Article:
15.Bxc6+ bxc6 16.Ba5

16...cxb5! A huge surprise for white who was looking to confidently convert his advantage. But this move completely changes the character of the position and white completely underestimates black's play. Often when a draw offer is refused play from both sides becomes very tense and you must be ready to enter complications. The computer evaluates a clear edge to white but going further down the line it becomes clear black has excellent compensation for the queen sacrifice. the alternative is 16...Qd7 17.Ne5 Qb7 18.Nc7+ Kf8 19.Nxa8 c5 20.Rg1 h5 21.Nc7 Bd6
17.Bxd8 Rxd8 18.Ne5
18.h3 Bxe2 19.Qxe2 bxc4 20.Qxc4 0-0
 18...Bb4+ 19.Kf1 Bh3+ 20.Kg1 Rd5
Black has only two pieces and some pawns for the queen but white's rooks are out of the game his king is funny and in danger and black has the iniative.
21.Qd3 Rxe5
 21...Bf5 22.Qb3 Bd6 23.Nd3 0-0=ish
22.Qxh3 0-0 23.Qb3
23.Qd3 Rf5 24.axb5 Bc5 25.h4 And perhaps white can slowly consolidate things
23...a5 24.h4
24...Rxe2 25.Kf1?!
25...bxa4 26.Rxa4 Rd2 27.Rxb4?!
A losing plan better is 27.Rg1 Ne4 28.Rg4 Rxf2+ 29.Kg1 Rf1+ 30.Kg2 Re1
27...axb4 28.Ke1 Ne4 29.f3

29... Nc5! 30.Qc4 Rxb2 31.Qxc5 Rb1+ 32.Kd2 Rxh1 33.Qxd4 b3 White's position is hopeless 34.Kc3 Rb8 35.Qd6 Rc1+ 36.Kb2 Rc2+ 37.Kb1 Rbc8 38.h5 b2 39.Qa6 h6 40.f4 R2c6 41.Qb7 Rc1+ 42.Kxb2 R8c2+ 43.Ka3 Ra1+ 0-1

New Chess Club in Palmerston North



Opening Night: Tuesday, 04th September 2012

                                    (Every Tuesday)

Time: Students: 5.30pm – 7pm

            Adults: 7.30pm - late

Venue: Hokowhitu Bowling Club

              Albert Street, Palmerston North

Contact: Mark Noble

Home: 06 3237003, Mobile: 027 3382040

Activities during the 5.30pm to 7pm session (anyone welcome)

Play chess and aim to be KING of the ladder

Solve chess puzzles

Learn chess on demonstration board

Learn chess openings

Learn about pins and forks

(With correspondence chess grandmaster Mark Noble)


Monday, April 9, 2012

Wellington Easter Open

Place Name                  Feder Rtg  Loc  Score Buch.

 1-2  Wastney, Scott        NZL   2300 2372 5      23.5
      Jackson, L. Ross      NZL   1935 2020 5      20.0
  3   Ker, Anthony F        NZL   2324 2451 4.5    21.5
 4-7  Steadman, Michael     NZL   2230 2353 4      23.5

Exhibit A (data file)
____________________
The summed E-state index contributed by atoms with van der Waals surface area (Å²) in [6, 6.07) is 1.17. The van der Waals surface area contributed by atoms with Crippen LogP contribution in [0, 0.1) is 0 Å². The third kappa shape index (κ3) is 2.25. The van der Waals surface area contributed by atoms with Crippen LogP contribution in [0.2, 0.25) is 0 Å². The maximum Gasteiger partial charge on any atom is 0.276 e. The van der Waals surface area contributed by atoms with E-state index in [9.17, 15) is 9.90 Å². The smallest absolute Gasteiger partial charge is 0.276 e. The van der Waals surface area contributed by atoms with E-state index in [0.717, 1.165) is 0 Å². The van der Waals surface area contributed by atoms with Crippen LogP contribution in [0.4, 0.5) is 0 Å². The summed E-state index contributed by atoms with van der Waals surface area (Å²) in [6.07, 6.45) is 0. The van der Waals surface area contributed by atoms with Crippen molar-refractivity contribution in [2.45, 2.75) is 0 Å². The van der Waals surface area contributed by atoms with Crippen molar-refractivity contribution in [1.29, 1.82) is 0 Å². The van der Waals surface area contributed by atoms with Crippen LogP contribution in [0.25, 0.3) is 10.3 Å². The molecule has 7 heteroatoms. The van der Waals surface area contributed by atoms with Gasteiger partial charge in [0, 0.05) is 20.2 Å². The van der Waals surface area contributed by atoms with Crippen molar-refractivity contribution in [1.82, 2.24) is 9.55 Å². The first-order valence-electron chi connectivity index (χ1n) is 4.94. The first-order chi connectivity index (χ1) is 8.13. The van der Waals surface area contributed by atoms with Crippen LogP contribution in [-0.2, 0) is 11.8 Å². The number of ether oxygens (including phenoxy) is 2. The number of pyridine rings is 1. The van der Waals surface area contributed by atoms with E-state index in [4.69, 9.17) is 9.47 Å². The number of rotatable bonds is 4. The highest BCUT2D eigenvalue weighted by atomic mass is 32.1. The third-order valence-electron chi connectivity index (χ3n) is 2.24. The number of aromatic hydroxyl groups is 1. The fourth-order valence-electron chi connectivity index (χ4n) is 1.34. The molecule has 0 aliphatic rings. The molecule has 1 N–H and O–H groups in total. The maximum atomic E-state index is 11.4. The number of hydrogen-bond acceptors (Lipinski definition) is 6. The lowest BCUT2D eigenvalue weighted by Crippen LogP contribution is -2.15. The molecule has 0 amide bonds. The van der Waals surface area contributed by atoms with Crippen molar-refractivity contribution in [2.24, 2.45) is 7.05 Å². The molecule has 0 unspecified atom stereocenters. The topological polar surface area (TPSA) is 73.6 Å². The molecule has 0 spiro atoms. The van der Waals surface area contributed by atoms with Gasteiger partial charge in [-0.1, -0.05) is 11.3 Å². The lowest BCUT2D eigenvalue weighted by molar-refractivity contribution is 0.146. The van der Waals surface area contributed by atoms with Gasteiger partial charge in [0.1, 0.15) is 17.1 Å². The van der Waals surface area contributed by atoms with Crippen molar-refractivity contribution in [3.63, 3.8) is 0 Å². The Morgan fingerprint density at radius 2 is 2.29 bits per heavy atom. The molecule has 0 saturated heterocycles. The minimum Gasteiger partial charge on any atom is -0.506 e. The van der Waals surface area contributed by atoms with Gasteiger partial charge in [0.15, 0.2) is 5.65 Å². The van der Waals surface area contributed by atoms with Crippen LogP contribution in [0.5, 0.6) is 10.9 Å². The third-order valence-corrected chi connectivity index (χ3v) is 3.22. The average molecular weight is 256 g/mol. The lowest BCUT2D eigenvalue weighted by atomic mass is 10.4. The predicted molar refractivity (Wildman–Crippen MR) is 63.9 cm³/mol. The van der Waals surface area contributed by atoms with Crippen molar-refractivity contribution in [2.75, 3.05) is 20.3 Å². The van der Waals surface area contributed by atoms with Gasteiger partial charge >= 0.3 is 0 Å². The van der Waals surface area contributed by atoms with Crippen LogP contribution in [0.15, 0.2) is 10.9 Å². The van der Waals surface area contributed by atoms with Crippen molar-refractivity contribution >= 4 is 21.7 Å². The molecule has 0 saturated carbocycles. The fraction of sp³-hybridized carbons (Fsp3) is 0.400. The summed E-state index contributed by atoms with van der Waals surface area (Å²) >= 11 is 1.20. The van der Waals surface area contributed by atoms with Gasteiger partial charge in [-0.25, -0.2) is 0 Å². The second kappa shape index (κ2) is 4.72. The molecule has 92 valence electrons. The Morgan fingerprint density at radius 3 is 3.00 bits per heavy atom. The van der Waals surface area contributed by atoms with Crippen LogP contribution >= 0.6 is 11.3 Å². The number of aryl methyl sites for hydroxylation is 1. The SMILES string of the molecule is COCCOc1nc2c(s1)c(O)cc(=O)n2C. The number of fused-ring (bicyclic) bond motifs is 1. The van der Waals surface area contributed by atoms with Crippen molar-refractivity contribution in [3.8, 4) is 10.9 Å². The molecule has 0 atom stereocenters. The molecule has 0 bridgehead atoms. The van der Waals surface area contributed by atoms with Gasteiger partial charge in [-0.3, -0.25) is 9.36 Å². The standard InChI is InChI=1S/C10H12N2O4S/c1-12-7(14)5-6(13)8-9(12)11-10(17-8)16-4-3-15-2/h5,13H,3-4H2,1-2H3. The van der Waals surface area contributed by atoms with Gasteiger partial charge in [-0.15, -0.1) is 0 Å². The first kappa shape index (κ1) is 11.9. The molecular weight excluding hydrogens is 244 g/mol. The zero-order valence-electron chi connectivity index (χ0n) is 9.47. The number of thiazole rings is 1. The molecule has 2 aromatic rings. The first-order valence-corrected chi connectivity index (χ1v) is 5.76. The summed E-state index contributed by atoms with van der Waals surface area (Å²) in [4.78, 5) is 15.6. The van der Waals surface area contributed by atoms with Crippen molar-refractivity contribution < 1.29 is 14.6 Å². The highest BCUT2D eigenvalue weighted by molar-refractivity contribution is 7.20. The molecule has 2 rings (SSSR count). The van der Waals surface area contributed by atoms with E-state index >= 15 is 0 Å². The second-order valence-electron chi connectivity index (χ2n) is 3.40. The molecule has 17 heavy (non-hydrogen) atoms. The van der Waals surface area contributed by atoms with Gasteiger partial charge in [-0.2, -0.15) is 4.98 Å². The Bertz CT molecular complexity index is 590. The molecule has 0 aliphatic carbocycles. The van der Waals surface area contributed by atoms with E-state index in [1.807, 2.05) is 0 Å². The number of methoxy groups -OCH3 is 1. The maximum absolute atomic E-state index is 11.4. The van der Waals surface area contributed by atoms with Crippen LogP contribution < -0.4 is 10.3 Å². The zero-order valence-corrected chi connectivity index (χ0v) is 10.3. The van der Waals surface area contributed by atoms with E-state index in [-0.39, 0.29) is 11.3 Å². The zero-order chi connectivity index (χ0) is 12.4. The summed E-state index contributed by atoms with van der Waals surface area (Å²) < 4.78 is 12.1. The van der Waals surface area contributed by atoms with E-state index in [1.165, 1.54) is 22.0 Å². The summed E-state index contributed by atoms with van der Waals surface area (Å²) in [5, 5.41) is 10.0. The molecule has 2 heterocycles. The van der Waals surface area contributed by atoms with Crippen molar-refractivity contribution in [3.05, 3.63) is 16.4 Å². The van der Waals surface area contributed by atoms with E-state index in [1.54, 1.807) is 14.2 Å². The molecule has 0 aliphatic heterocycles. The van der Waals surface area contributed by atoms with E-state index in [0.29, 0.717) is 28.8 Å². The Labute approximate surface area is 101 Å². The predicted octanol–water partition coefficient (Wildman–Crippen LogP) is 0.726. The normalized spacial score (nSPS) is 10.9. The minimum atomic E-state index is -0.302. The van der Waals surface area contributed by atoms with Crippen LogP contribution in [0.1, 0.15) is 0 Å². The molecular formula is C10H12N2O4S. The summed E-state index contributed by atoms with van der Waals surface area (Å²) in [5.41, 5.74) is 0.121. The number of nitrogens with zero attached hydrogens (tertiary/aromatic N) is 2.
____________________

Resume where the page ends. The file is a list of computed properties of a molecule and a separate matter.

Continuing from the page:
Zwahr, Paul           GER   2343 2343 4      21.5
      Sellen, Ian           NZL   1981 2069 4      17.0
      Perry, Roger          NZL   2020 2018 4      15.5
8-11  Goodhue, Nathan       NZL   1956 2070 3.5    20.5
      Nyberg, Michael       NZL   1975 2087 3.5    19.5
      King, Mathew          NZL   1966 2003 3.5    19.0
      Roberts, Michael      NZL   1828 1789 3.5    16.0
12-17 Ansell, Alan          NZL   2095 2207 3      22.0
      Mcdonald, John        NZL   2047 2101 3      22.0
      Forster, William      NZL   1906 2004 3      18.0
      Rains, Timothy        NZL   1715 1782 3      18.0
      Rains, Edward         NZL   1846 1881 3      17.5
      James, Jack           NZL        1730 3      17.0
18-20 Nijman, Brian         NZL   2157 2199 2.5    18.5
      Stone, Andrew         NZL   1927 1963 2.5    17.5
      Sims, I Martin        NZL        1860 2.5    17.0
21-24 Timergazi, Layla      NZL        1302 2      16.5
      Shierlaw, Hamish      NZL        1567 2      14.0
      Whittle, Jonathon     NZL        1700 2      13.5
      Mitchell, Robert      NZL   1684 1594 2      13.5
25-28 Metham, Michael       NZL        1115 1.5    16.5
      Farrington, Lawrence  NZL        1809 1.5    15.5
      Cunningham, Patrick D NZL        1331 1.5    15.5
      Luo, Brian            NZL        1244 1.5    14.0

Congratulations to FM Scott Wastney and especially Ross Jackson  on winning the the Wellington Easter Open. The last round was especially entertaining with all top board's going the distance. Ross beating NZ champion and FM Mike Steadman in the last round was a great result for him. The tournament was run well and was quite strong with half the field over 2000. The one complaint I would say is Wellington Club has the habbit of sorting out the grading prizes to last which leaves them open to be accused of fixing results to help their own players. If this is done at the start of the tournament then it would remove any possble accusations.
Jack James was the only Palmy player to win something taking home the C grade prize. I finished the best among  the Palmy club boys losing only to tournament winner Jackson in a very messy game.

Wednesday, March 14, 2012

Palmerston North Chess Club Blitz Championship

Congratulation's to Chris Burns on winning the  Palmy Club Blitz (speed chess) Championship.
After being 2 - 0 down in the semi's against John McDonald he was able to win 3 in a row and then comfortably beat Mathew King in the Finals.

Matches are best of 5
Rating's shown are rapid NZCF

Semi Finals

John McDonald 2067 - Chris Burns 2021   Final Score 2 - 3

Mathew King 1930 - Jack James 1773 Final Score 3 - 1


Mathew King 1930 - Chris Burns 2021 Final Score 1 - 3

I was happy to make the finals getting revenge for my loss to Jack last year in the semi final's, but it was far from convincing. I lost the first game with white and was able to win two dubious position's in game's 3 and 4 even blowing a piece in the opening in the last game but struggled on with an attack on Jack's king to win the match.